Data Analysis and Machine Learning Applications
- Course: PHYS 398MLA
- Instructor: Prof. Mark Neubauer, firstname.lastname@example.org
- TA: Dewen Zhong, email@example.com
- Lectures: Mondays from 3-4:50 pm in 222 Loomis Laboratory of Physics
- NOTE: Due to a room conflict, the first lecture will be in 322 Loomis
- Need help?
- It sends message digests to people who aren’t active in the room, so feel free to ask a question even if no one’s around.
- Look through and create issues
- Office Hours
- Dewen Zhong: Thursdays from 2-3 pm in 420 Loomis
- Prof. Neubauer: Thursdays from 3-4 pm in 411 Loomis
- Email for 1-on-1 help, or to set up a time to meet
Welcome you to the Data Analysis and Machine Learning Application (for physicists) course!
In this course, you will learn fundamentals of how to analyze and interpret scientific data and apply modern machine learning tools and techniques to problems common in physics research such as classification and regression. This course offering is very timely given the explosion of interest and rapid development of data science and artificial intelligence. Every day there are new applications of machine learning to the physical sciences in ways that are advancing our knowledge of nature.
This course is designed to be interactive and collaborative, employing Active Learning methods, at the same time developing your own skills and knowledge (and course grade :). I initiated this course out of my view that we live in an increasingly data-centric world, with both people and machines learning from vast amounts of data. There has never been a time where early-career physicists were more in need of a solid understanding in the basics of scientific data analysis, data-driven inference and machine learning, and a working knowledge of the most important tools and techniques from modern data science than today.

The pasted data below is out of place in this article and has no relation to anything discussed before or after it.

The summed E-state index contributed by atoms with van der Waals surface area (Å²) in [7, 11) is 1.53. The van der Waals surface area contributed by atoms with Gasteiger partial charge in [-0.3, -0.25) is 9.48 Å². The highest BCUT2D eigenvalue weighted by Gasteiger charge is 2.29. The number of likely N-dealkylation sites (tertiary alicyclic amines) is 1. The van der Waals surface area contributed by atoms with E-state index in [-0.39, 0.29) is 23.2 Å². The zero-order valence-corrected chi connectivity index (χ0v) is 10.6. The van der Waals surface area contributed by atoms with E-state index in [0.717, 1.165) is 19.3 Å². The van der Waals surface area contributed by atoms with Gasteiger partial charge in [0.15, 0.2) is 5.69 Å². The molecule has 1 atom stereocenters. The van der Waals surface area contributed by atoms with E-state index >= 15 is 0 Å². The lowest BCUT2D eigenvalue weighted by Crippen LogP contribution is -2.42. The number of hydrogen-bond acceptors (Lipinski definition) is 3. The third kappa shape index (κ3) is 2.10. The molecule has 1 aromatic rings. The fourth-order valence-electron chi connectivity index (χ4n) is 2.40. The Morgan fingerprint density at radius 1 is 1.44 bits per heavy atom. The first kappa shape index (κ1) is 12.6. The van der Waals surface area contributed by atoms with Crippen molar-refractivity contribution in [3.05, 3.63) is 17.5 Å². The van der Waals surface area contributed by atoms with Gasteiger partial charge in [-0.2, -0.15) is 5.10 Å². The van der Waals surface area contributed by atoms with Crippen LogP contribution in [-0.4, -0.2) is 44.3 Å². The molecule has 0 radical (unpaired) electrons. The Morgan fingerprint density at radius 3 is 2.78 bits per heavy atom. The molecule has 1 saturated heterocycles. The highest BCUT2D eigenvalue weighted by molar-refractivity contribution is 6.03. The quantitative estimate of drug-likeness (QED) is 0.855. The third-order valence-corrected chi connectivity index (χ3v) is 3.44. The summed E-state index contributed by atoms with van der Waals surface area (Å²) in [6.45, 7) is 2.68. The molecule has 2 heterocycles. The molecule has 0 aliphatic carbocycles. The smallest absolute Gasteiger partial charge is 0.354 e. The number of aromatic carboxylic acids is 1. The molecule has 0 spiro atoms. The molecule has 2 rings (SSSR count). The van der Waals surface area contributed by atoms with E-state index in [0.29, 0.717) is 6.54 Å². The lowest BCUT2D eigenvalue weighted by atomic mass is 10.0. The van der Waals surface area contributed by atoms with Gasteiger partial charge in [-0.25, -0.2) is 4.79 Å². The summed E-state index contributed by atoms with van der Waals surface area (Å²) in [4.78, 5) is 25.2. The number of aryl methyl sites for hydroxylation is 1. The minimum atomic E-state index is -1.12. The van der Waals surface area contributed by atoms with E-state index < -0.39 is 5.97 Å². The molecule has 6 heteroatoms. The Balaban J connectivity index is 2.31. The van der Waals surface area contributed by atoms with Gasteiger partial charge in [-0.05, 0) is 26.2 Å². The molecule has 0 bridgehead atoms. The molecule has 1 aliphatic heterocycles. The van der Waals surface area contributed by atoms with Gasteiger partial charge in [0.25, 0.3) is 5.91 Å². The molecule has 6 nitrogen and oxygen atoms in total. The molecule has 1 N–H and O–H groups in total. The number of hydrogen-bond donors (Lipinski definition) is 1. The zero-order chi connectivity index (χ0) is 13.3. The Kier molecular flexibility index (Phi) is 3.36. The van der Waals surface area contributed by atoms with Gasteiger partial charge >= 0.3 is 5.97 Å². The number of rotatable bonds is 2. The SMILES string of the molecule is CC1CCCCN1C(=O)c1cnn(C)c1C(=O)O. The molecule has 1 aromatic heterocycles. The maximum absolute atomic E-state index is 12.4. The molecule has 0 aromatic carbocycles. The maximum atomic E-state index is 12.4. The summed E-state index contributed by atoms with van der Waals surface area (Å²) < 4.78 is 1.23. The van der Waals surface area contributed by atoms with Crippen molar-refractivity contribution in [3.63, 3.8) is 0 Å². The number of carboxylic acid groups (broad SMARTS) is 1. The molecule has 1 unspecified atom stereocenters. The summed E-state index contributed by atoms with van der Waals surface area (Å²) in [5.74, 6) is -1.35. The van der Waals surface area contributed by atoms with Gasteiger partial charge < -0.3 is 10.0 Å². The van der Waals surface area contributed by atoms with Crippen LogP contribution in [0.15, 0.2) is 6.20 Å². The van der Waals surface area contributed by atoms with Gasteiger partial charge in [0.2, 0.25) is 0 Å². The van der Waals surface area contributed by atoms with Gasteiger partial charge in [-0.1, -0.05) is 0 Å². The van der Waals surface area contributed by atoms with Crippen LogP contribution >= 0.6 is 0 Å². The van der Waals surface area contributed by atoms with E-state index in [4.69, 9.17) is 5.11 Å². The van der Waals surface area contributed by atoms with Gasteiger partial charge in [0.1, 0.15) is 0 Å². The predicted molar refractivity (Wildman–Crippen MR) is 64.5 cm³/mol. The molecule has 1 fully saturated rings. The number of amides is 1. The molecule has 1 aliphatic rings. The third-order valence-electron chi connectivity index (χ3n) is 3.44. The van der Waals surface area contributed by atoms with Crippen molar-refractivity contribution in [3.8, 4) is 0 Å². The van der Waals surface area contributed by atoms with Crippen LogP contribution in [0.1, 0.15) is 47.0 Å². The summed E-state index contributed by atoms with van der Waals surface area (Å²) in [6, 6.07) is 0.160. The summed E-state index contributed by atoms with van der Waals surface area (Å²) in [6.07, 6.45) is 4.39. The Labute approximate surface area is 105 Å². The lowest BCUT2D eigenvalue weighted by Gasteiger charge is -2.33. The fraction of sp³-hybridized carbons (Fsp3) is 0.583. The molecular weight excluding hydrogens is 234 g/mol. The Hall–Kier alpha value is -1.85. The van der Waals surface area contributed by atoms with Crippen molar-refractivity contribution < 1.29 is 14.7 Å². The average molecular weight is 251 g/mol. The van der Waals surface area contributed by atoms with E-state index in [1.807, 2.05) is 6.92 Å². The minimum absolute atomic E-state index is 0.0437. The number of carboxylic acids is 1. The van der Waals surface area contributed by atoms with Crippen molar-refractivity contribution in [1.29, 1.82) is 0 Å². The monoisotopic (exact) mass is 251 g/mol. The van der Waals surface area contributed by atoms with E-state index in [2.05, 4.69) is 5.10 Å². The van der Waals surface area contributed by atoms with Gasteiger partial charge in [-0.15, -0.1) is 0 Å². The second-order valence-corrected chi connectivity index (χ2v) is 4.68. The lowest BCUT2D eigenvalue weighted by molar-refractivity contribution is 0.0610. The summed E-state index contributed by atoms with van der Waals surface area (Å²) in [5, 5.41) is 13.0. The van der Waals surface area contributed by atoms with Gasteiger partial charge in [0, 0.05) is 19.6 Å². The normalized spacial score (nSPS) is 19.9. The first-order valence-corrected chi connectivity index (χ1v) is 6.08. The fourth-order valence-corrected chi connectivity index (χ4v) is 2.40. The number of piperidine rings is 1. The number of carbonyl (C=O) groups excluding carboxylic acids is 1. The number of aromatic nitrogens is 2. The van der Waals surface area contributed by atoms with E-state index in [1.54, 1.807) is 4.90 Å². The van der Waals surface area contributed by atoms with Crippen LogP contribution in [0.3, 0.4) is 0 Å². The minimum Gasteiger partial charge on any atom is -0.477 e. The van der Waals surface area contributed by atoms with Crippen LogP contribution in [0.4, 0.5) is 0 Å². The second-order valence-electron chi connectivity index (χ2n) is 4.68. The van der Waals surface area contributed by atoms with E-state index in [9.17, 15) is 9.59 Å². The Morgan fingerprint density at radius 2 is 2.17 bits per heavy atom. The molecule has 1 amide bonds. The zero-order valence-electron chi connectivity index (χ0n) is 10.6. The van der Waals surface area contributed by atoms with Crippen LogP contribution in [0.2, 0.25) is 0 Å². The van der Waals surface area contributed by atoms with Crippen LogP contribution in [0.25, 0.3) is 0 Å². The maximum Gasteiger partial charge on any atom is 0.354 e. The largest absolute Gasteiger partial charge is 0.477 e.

This is the second offering of a new course and unlike any that is being taught in our Department. As such, I ask for your feedback on any aspect of the course so that I can work to improve the curriculum.
- You need a laptop for this course. It is assumed that you have a laptop running MacOS, Linux or Windows for use both inside and outside of the class.
- Some knowledge of python preferred but not required. You do need to have a working knowledge of the basics of computer programming.
Setting up your environment
- There is some setup required to ensure a consistent and functioning software environment on your computer to use the Jupyter notebooks in this course. This setup is detailed here and is best started before the first lecture to work out any wrinkles so that we can get started on the physics and data science content of the course.
Topics covered include:
- Notebooks and numerical python
- Handling and Visualizing Data
- Finding structure in data
- Measuring and reducing dimensionality
- Adapting linear methods to nonlinear problems
- Estimating probability density
- Probability theory
- Statistical methods
- Bayesian statistics
- Markov-chain Monte Carlo in practice
- Stochastic processes and Markov-chain theory
- Variational inference
- Computational graphs and probabilistic programming
- Bayesian model selection
- Learning in a probabilistic context
- Supervised learning in Scikit-Learn
- Cross validation
- Neural networks
- Deep learning
Topics will be demonstrated in-class through live-code examples/slides in Juypter notebooks, available at syllabus/notebooks.
The lectures will include physics and data science pedagogy, demonstrated through live examples in Jupyter notebooks that you will work through in class. You are required to attend each lecture with your laptop and working environment. Attendance will be taken.
Homework is an important part of the course where you will have an opportunity to apply the techniques you are learning to problems relevant to the analysis of scientific data. All assignments are listed within the Course Outline. You will submit your homework via your private Github repository.